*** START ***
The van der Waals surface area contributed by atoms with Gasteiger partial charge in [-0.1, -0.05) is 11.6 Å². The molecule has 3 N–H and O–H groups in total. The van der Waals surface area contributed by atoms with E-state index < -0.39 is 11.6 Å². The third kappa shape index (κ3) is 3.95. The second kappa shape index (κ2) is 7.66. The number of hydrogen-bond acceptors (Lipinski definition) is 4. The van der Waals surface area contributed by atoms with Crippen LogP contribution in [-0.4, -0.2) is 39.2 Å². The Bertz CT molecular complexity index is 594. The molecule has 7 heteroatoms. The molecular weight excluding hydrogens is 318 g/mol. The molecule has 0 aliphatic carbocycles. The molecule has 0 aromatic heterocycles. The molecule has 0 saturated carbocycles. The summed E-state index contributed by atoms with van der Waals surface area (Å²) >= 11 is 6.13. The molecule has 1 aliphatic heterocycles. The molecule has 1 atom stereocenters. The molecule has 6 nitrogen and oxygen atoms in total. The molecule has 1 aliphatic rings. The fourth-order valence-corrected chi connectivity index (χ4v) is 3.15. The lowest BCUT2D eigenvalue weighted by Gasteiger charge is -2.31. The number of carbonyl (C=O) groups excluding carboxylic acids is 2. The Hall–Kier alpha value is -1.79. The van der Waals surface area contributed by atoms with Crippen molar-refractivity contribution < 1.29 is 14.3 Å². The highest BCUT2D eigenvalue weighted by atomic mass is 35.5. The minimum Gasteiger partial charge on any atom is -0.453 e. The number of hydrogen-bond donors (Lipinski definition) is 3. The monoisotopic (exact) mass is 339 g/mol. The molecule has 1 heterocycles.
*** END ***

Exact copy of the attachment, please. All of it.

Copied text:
The van der Waals surface area contributed by atoms with Gasteiger partial charge in [-0.1, -0.05) is 11.6 Å². The molecule has 3 N–H and O–H groups in total. The van der Waals surface area contributed by atoms with E-state index < -0.39 is 11.6 Å². The third kappa shape index (κ3) is 3.95. The second kappa shape index (κ2) is 7.66. The number of hydrogen-bond acceptors (Lipinski definition) is 4. The van der Waals surface area contributed by atoms with Crippen LogP contribution in [-0.4, -0.2) is 39.2 Å². The Bertz CT molecular complexity index is 594. The molecule has 7 heteroatoms. The molecular weight excluding hydrogens is 318 g/mol. The molecule has 0 aliphatic carbocycles. The molecule has 0 aromatic heterocycles. The molecule has 0 saturated carbocycles. The summed E-state index contributed by atoms with van der Waals surface area (Å²) >= 11 is 6.13. The molecule has 1 aliphatic heterocycles. The molecule has 1 atom stereocenters. The molecule has 6 nitrogen and oxygen atoms in total. The molecule has 1 aliphatic rings. The fourth-order valence-corrected chi connectivity index (χ4v) is 3.15. The lowest BCUT2D eigenvalue weighted by Gasteiger charge is -2.31. The number of carbonyl (C=O) groups excluding carboxylic acids is 2. The Hall–Kier alpha value is -1.79. The van der Waals surface area contributed by atoms with Crippen molar-refractivity contribution < 1.29 is 14.3 Å². The highest BCUT2D eigenvalue weighted by atomic mass is 35.5. The minimum Gasteiger partial charge on any atom is -0.453 e. The number of hydrogen-bond donors (Lipinski definition) is 3. The monoisotopic (exact) mass is 339 g/mol. The molecule has 1 heterocycles.